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The IRS was down nearly 12 million paper tax returns from individuals and businesses by Christmas, according to a report by the Treasury Department’s General Inspector of Tax Administration.
As a result, many taxpayers may not have received refunds from last year’s filing season, the watchdog said in its briefing, publicly released on Wednesday.
The Covid pandemic affected the agency’s ability to receive, sort, distribute, and process paper tax returns, the agency’s report and officials said.
Much of this process, which requires manual entry of data from tax returns, for example, is not conducive to teleworking, they said.
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“In 2020, the IRS was in uncharted waters, as was the entire nation,” said Kenneth Corbin. The commissioner of the IRS Payroll and Investment Department wrote in response to the findings.
“The Covid-19 pandemic presented some of the greatest challenges for the IRS in its history, both in fulfilling our mission and in protecting the health and safety of taxpayers and our own workforce,” he added.
Corbin also urged taxpayers to file an electronic tax return this year as the arrears persist.
“We are confident that the benefits of electronic filing have increased among the public and that the 2020 experience will encourage traditional paper returners to move to electronic filing,” he said in his March 8 response.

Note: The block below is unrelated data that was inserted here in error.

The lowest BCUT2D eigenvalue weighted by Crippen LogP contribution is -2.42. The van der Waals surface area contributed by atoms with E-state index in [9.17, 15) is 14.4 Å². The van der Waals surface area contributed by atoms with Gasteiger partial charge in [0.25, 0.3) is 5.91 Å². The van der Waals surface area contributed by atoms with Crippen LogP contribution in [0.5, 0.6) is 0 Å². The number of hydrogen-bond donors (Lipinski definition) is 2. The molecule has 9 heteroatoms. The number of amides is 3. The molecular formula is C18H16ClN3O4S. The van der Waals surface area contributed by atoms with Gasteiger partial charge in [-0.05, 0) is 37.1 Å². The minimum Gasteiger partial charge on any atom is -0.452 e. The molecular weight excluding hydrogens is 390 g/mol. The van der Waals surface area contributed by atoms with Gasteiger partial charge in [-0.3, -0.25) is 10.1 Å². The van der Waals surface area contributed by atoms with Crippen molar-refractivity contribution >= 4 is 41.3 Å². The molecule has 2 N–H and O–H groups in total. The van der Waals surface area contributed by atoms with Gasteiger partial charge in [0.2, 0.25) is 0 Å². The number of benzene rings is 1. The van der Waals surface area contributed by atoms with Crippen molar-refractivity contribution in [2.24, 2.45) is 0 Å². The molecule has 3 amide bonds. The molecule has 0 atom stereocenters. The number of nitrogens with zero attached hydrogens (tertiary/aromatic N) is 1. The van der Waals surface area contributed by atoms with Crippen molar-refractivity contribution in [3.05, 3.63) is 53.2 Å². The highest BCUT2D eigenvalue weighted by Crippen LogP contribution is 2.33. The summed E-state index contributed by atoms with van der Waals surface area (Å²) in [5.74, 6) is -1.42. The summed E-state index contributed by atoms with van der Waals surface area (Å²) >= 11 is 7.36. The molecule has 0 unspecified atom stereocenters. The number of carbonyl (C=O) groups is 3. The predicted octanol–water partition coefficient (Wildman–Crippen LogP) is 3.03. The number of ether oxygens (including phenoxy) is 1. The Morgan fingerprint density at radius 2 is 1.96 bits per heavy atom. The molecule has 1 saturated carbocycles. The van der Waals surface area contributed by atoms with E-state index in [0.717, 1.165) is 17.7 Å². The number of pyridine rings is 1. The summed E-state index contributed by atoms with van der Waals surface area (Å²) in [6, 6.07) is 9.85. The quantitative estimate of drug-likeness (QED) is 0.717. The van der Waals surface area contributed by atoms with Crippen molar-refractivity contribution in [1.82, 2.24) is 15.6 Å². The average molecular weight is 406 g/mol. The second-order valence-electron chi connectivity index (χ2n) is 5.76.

The processing delay has risen sharply compared to the previous year.
By mid-November, the IRS reportedly had 4.7 million individual paper tax returns to be processed. For comparison: at the end of 2019 this backlog was only 183,000 returns.
The IRS says it has made “significant strides” in reducing this blockade. According to the agency, 2.4 million individual tax returns had been in the processing pipeline by March 5, prior to 2021.
The IRS did not respond to a request for comment on progress to date in reducing congestion.
Now, according to the report, $ 1,400 economic reviews and under-staffing could affect the tax collector’s ability to quickly clear the backlog during this year’s tax season. Last week the IRS extended the filing season from April 15th to May 17th.
This could delay refunds and some incentive payments for individuals, the report said.
“Of particular concern are the ongoing challenges in recruiting enough staff to both continue to process inventory and process tax returns for the 2020 tax year at the same time,” it said. “This could further impact taxpayers waiting for refunds and additional refund credits associated with those 2020 tax returns.”
The IRS has temporarily shut down operations due to the pandemic by closing the filing processing and taxpayer assistance centers, closing personal operations, and closing phone hotlines, Corbin said.
The closure of filing processing centers hampered the agency’s ability to process incoming mail such as paper tax returns, some payments and correspondence in a timely manner, he said.
The IRS has outsourced tasks remotely as much as possible, and all but 1,000 of the submission processing center’s 11,000 employees signed up for personal service on Feb. 24, Corbin said.
At the same time, the agency was also hired to run previous rounds of pandemic relief such as stimulus checks valued at $ 1,200 and $ 600. The IRS made more than 168 million CARES Act payments totaling $ 280 billion on Dec. 18, Corbin said.
The IRS is also looking to hire additional staff for the 2021 tax season and remove bottlenecks, he added.